Take the 2-minute tour ×
Mathematics Stack Exchange is a question and answer site for people studying math at any level and professionals in related fields. It's 100% free, no registration required.

Under what conditions does $$ \lim_{a \to 0^{+}} \int_{0}^{\infty} f(x) e^{-ax} \ dx = \int_{0}^{\infty} f(x) \ dx \ ?$$

For example, for $a>0$, $$ \int_{0}^{\infty} J_{0}(x) e^{-ax} \ dx = \frac{1}{\sqrt{1+a^{2}}} $$

where $J_{0}(x)$ is the Bessel function of the first kind of order zero.

But I've seen it stated in a couple of places without any justification that $$ \lim_{a \to 0^{+}} \int_{0}^{\infty} J_{0}(x) e^{-ax} \ dx = \int_{0}^{\infty} J_{0}(x) \ dx = \lim_{a \to 0^{+}} \frac{1}{\sqrt{1+a^{2}}} = 1 .$$

EDIT:

I decided to resurrect this thread since in the answer below it is assumed that $\displaystyle \int_{0}^{\infty} f(x) \ dx$ converges absolutely.

But in the example above, $ \displaystyle \int_{0}^{\infty} J_{0}(x) \ dx$ only converges conditionally.

And there are other examples like

$$ \int_{0}^{\infty} \frac{\sin x}{x}e^{-ax} \ dx = \arctan \left(\frac{1}{a} \right) \ .$$

So do we only need $ \displaystyle \int_{0}^{\infty} f(x) \ dx $ to converge conditionally?

share|improve this question
3  
Usually this is achieved through the use of the dominated convergence theorem. –  Antonio Vargas Mar 16 '12 at 8:19
add comment

2 Answers 2

up vote 3 down vote accepted

As suggested in the comments, the easiest way to see this is with the dominated convergence theorem. Suppose $f \in L^1(0,\infty)$, i.e. $$\int_0^\infty \! |f| \, dx < \infty$$ Let $a_n \in \mathbb{R}$ be some sequence such that $a_n \geq 0$ and $a_n \to 0$. Define $f_n(x) = f(x)e^{-a_nx}$. Then we have that $$|f_n(x)| \le |f(x)|$$ for all $x \in [0,\infty)$ and it is clearly true that $$\lim_{n \to \infty} f_n(x) = f(x)$$ for all $x \in [0,\infty)$. Thus by the dominated convergence theorem we have $$\lim_{n \to \infty} \int_0^\infty \! f_n \, dx = \int_0^\infty \! f \, dx$$ But this says that for every non-negative sequence $a_n$ with $a_n \to 0$ we have

$$\lim_{n \to \infty} \int_0^\infty \! fe^{-a_nx} \, dx = \int_0^\infty \! f \, dx$$ which, by the general properties of metric spaces implies that, $$\lim_{a \to 0^+} \int_0^\infty \! fe^{-ax} \, dx = \int_0^\infty \! f \, dx$$ is also true.

share|improve this answer
    
I think your $g$ should be $f$. Also, you want your $a_n$:s to be positive for the inequality to hold. –  mrf Mar 19 '12 at 22:19
    
Ah, of course. Will edit. –  user12014 Mar 19 '12 at 22:35
1  
But $\int_{0}^{\infty} J_{0}(x) \ dx$ does not converge absolutely. –  Random Variable Mar 23 '12 at 20:41
add comment

The easy case is of course when $\lvert f\rvert$ is integrable, then the dominated convergence theorem asserts

$$\lim_{a \downarrow 0} \int_0^\infty f(x) e^{-ax}\,dx = \int_0^\infty f(x)\,dx.$$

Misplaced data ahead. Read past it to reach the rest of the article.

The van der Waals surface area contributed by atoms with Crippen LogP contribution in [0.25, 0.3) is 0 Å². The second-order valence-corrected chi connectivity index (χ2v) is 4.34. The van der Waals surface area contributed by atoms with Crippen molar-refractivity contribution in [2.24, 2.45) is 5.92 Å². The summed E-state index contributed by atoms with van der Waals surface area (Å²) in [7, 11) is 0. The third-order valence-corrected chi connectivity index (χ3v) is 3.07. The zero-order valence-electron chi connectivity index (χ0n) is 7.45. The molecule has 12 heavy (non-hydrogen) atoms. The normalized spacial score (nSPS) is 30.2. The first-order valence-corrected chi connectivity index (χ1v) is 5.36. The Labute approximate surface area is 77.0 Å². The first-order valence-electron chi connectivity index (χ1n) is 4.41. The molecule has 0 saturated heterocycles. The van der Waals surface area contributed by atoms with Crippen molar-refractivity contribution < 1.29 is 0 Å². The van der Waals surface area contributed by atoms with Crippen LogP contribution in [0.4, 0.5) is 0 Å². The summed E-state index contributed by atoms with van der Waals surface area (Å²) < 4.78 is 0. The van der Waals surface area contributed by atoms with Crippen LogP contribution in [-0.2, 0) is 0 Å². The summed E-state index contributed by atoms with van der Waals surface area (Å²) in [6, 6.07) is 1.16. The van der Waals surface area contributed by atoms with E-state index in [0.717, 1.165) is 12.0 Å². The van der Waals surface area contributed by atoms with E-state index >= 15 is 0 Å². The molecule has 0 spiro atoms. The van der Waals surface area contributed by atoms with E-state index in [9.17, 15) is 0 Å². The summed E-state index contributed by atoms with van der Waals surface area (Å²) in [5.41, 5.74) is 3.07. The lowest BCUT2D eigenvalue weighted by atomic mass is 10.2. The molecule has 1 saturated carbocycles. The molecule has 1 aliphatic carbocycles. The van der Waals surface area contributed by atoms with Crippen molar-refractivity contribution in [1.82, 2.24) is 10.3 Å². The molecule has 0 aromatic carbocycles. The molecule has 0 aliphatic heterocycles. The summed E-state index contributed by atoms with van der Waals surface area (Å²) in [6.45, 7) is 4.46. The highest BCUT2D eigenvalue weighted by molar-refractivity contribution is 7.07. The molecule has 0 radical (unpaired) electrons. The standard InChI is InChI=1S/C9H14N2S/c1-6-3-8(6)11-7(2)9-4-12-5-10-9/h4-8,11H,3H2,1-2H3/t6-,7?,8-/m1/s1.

If $f$ isn't absolutely integrable, the most useful condition that I'm aware of is that for every $\varepsilon > 0$ there exists a $K(\varepsilon) \in (0,\infty)$ such that

$$\left\lvert \int_{K(\varepsilon)}^\infty f(x) e^{-ax}\,dx\right\rvert < \varepsilon$$

for all $a \in [0,\delta]$ for some $\delta > 0$. That condition is also known as "uniform convergence" of the integrals $\int_0^\infty f(x)e^{-ax}\,dx$. (I'm not sure how standard that terminology is, I didn't encounter it until recently.)

In that case, splitting the integral yields

$$\begin{align} \left\lvert \int_0^\infty f(x)\bigl(1-e^{-ax}\bigr)\,dx\right\rvert & \leqslant \left\lvert \int_0^{K(\varepsilon)} f(x) \bigl(1 - e^{-ax}\bigr)\,dx\right\rvert + \left\lvert \int_{K(\varepsilon)}^\infty f(x)\,dx\right\rvert + \left\lvert \int_{K(\varepsilon)}^\infty f(x) e^{-ax}\,dx\right\rvert\\ &\leqslant \left\lvert \int_0^{K(\varepsilon)} f(x) \bigl(1 - e^{-ax}\bigr)\,dx\right\rvert + 2\varepsilon \end{align}$$

for all $a \leqslant \delta$, and since $e^{-ax}$ converges to $1$ uniformly on $[0,K(\varepsilon)]$, there is an $A(\varepsilon) > 0$ such that the remaining integral has absolute value less than $\varepsilon$ for all $a < A(\varepsilon)$. Thus the interchangeability of limit and integral is established in that case.

The condition is fulfilled for the Bessel function $J_0$ as well as for $\frac{\sin x}{x}$. These functions oscillate with decreasing amplitude and periodic resp. nearly periodic zeros, and the same holds for the product of these with $e^{-ax}$. Therefore (for the Bessel function, that is not as easy to show as for $\frac{\sin x}{x}$) the absolute integrals between two consecutive zeros

$$I_k = \int_{z_k}^{z_{k+1}}\lvert f(x)\rvert\,dx$$

form a monotonically decreasing (at least from some point on) sequence converging to $0$, and we have

$$\left\lvert \int_{z_k}^\infty f(x) e^{-ax}\,dx\right\rvert \leqslant I_k$$

since the signs alternate.

share|improve this answer
    
Thanks. This was the very first question I had ever asked on here. But it remained only partially answered for 2+ years. Can the M-test for checking the uniform convergence of a series be extended to checking the uniform convergence of an integral? I sort of remember reading about that. –  Random Variable Jun 8 at 21:17
    
As far as I can see, that would only work for absolutely integrable functions. But I might be overlooking something. –  Daniel Fischer Jun 8 at 21:25
    
If $f(t)$ is continuous for $t>0$ and $\int_{0}^{\infty} f(t) \ dt$ converges conditionally, will this argument always justify bringing the limit inside of the integral? I can't think of a counterexample. –  Random Variable Jun 9 at 15:35
    
I don't know. It looks a little "too good to be true", but I don't see a way for it to fail yet. Maybe the specific behaviour of $e^{-ax}$ makes it true, gotta think about it. –  Daniel Fischer Jun 9 at 15:44
add comment

Your Answer

 
discard

By posting your answer, you agree to the privacy policy and terms of service.

Not the answer you're looking for? Browse other questions tagged or ask your own question.